(Abʹi·gail) [(My) Father Has Made Himself Joyful].
1. A wife of David. Originally, the wife of wealthy Nabal from Maon, a city on the edge of the Wilderness of Judah, W of the Dead Sea. (1Sa 25:2, 3; Jos 15:20, 55) She was “good in discretion and beautiful in form,” while her first husband, whose name means “Senseless; Stupid,” was “harsh and bad in his practices.”
Following the prophet Samuel’s death, David and his men moved into the area where the flocks of Abigail’s husband were pastured. David’s men thereafter were like a protective “wall” around Nabal’s shepherds and flocks, night and day. So, when shearing time came, David sent some young men up to Carmel to call Nabal’s attention to the good service rendered him and to request an offering of food from him. (1Sa 25:4-8, 15, 16) But miserly Nabal screamed rebukes at them and insulted David as if he were an inconsequential person, and all of them as if they were possibly runaway slaves. (1Sa 25:9-11, 14) This so angered David that he girded on his sword and led about 400 men toward Carmel to wipe out Nabal and the men of his household.
Abigail, hearing of the incident through a disturbed servant, showed her wise perception by immediately rounding up an ample supply of food and grain and then sent these ahead of her in care of her servants, much as Jacob had done before making contact with Esau. (1Sa 25:14-19; Ge 32:13-20) Without saying anything to her husband, she rode to meet David, and in a long and fervent plea, which manifested wisdom and logic as well as respect and humility, she convinced David that her husband’s senseless words did not justify the unrighteous shedding of blood or the failure to trust in Jehovah to settle the matter in a right way himself. (1Sa 25:14-20, 23-31) David thanked God for the woman’s good sense and quick action.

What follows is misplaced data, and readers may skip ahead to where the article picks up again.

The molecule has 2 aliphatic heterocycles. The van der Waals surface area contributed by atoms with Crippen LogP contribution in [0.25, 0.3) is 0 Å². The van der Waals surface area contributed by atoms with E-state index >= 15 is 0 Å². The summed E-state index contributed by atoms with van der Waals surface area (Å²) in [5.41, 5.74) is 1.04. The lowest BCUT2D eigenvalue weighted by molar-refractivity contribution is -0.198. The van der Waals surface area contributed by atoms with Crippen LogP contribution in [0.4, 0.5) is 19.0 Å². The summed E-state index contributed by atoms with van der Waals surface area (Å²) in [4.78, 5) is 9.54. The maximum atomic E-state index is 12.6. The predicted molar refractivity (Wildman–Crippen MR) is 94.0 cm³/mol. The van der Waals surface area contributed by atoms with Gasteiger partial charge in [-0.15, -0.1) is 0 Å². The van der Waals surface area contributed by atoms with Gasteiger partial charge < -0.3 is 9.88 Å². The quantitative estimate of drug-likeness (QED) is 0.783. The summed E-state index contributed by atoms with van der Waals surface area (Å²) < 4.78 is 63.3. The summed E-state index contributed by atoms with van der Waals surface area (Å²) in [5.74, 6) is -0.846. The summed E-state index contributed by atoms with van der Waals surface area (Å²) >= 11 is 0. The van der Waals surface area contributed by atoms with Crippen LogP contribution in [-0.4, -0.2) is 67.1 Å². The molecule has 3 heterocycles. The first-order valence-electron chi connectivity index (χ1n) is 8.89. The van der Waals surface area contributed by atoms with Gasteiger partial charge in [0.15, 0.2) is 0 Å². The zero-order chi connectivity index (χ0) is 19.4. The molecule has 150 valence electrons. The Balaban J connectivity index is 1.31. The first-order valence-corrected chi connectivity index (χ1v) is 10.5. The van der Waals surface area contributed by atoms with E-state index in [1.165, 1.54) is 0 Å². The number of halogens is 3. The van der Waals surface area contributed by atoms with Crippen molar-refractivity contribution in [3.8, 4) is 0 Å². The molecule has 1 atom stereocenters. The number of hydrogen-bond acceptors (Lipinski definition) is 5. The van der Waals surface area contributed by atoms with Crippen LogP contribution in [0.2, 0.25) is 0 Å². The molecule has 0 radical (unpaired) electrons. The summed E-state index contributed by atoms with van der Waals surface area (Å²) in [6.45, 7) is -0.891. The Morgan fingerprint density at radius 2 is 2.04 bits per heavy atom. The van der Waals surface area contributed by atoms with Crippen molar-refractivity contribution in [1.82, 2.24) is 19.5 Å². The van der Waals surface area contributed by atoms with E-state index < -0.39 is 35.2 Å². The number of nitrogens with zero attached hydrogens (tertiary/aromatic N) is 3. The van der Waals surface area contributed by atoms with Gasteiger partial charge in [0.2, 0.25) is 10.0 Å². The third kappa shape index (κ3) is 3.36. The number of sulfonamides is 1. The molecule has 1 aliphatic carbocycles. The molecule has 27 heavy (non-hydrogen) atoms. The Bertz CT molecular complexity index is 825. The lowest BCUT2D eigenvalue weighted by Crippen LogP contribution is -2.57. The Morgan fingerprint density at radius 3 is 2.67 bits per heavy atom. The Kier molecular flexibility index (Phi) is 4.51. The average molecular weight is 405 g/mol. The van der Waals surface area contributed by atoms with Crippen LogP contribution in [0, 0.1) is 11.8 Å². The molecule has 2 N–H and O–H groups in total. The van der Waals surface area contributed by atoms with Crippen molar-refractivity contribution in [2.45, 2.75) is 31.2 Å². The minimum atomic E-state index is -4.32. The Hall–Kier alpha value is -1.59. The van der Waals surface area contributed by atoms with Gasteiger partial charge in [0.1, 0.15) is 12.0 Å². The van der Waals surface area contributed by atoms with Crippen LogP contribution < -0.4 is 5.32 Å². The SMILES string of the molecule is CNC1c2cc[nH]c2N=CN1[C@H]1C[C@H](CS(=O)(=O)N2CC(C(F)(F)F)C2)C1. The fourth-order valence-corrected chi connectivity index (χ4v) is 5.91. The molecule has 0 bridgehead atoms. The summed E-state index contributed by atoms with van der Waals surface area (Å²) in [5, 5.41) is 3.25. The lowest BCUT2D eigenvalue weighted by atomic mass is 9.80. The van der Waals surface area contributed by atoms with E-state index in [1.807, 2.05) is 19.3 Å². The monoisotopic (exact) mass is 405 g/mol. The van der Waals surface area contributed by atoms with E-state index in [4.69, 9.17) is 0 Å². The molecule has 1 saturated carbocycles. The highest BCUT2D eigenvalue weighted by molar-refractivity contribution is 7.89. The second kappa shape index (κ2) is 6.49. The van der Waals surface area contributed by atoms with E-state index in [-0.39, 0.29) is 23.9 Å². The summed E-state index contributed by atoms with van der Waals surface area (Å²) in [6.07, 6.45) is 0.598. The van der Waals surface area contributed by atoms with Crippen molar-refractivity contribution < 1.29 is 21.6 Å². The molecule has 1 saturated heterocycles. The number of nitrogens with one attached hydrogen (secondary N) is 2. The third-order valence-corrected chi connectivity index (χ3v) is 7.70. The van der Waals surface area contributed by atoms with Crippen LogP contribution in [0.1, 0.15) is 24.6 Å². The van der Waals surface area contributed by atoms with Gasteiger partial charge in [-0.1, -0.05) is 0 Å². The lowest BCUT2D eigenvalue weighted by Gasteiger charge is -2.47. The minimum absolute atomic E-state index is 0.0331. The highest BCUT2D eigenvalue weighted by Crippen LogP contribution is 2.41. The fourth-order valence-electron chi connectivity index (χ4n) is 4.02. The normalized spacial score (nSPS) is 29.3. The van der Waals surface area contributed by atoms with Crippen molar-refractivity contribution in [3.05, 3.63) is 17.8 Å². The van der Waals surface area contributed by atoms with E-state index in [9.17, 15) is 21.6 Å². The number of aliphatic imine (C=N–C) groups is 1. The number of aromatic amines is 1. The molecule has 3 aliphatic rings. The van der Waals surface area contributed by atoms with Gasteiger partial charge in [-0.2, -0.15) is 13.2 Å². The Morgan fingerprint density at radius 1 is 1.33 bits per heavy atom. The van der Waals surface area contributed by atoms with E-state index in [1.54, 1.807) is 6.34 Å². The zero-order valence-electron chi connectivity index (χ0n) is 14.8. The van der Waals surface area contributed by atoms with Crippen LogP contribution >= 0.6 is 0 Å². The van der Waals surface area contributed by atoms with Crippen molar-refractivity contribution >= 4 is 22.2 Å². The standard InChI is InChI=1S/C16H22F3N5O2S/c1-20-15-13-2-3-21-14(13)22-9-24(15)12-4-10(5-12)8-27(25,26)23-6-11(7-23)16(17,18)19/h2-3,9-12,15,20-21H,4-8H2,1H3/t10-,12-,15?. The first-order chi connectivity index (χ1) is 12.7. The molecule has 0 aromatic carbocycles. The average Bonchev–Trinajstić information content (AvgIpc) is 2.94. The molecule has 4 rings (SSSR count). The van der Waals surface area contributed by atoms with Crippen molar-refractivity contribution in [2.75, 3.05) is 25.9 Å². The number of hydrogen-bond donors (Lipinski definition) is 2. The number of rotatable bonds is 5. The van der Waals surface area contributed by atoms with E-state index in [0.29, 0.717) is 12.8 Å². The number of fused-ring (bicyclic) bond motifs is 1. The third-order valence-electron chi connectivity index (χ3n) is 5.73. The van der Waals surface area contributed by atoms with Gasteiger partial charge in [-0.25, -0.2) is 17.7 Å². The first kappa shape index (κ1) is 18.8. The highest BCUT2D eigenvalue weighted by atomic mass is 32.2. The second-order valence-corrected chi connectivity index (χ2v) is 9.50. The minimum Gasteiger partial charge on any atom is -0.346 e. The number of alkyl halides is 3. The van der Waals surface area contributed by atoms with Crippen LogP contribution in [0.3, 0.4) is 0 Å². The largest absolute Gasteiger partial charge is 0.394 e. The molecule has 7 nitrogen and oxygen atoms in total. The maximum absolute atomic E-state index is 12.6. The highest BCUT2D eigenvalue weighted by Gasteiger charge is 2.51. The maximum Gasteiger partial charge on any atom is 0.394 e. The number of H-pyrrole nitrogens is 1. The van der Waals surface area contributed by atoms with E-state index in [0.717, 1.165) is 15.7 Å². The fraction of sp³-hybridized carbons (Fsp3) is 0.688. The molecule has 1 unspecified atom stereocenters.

Returning home, Abigail waited for her husband to sober up from a drunken feast and then informed him of her actions. Now “his heart came to be dead inside him, and he himself became as a stone,” and after ten days Jehovah caused him to expire. When the news reached David, he sent a marriage proposal to Abigail, which she did not hesitate to accept. She shared David’s affections along with Ahinoam, a Jezreelitess, whom David had previously taken as wife. David’s first wife, Michal, had already been given by her father Saul to another man.
Abigail was with David in Gath on the western edge of the Shephelah and later down in the NW Negeb at Ziklag. During David’s absence a raiding party of Amalekites from the S burned Ziklag and carried off all the women and children, including Abigail and Ahinoam. Assured by Jehovah of success, David led his men in pursuit and, in a surprise attack, overcame the Amalekites and retrieved the captives and possessions.
Back at Ziklag, three days later, the news of Saul’s death arrived. (2Sa 1:1, 2) Abigail now accompanied her husband to Hebron of Judah, where David was anointed as king. Here she gave birth to a son, Chileab (2Sa 3:3), also called Daniel at 1 Chronicles 3:1. David’s wives increased to six in Hebron, and neither Abigail nor her son receive further mention in the account.
2. One of David’s two sisters. (1Ch 2:13-17) Some scholars believe that she was only a half sister, being related by mother but not by father. At 2 Samuel 17:25 Abigail is called “the daughter of Nahash.” Rabbinic tradition holds that Nahash is simply another name for Jesse, David’s father. The Greek Septuagint (Lagardian edition) has “Jesse” instead of “Nahash” in this verse. A number of modern translations also read this way. (See AT; JB; NC [Spanish].) However, it is noteworthy that the record at 1 Chronicles 2:13-16 does not call Abigail and Zeruiah ‘daughters of Jesse’ but rather “sisters” of Jesse’s sons, including David. This allows for the possibility that their mother had first been married to a man named Nahash, to whom she bore Abigail and Zeruiah before becoming Jesse’s wife and the mother of his sons. It cannot, therefore, be stated dogmatically that Abigail was the daughter of Jesse.
Abigail, David’s sister, is mentioned as giving birth to only one son, Amasa. Her husband is referred to as Ithra the Israelite at 2 Samuel 17:25 but elsewhere is called Jether (1Ki 2:5, 32) and at 1 Chronicles 2:17 is spoken of as “Jether the Ishmaelite.” (See JETHER No. 6.) It is possible that Abigail contracted marriage with Jether during the time Jesse and his family were dwelling in the land of Moab. (1Sa 22:3, 4) Her son, Amasa, received no apparent attention during David’s reign until Absalom’s rebellion. His cousin Absalom then made him the head of his armed forces. Nevertheless, following Absalom’s death, Abigail’s brother, King David, dealt with her son Amasa in obtaining support for his return to the throne, and thereafter made Amasa the head of the army, replacing Joab. (2Sa 19:11-14) This appointment soon brought death to Abigail’s son, at the hands of his embittered cousin Joab.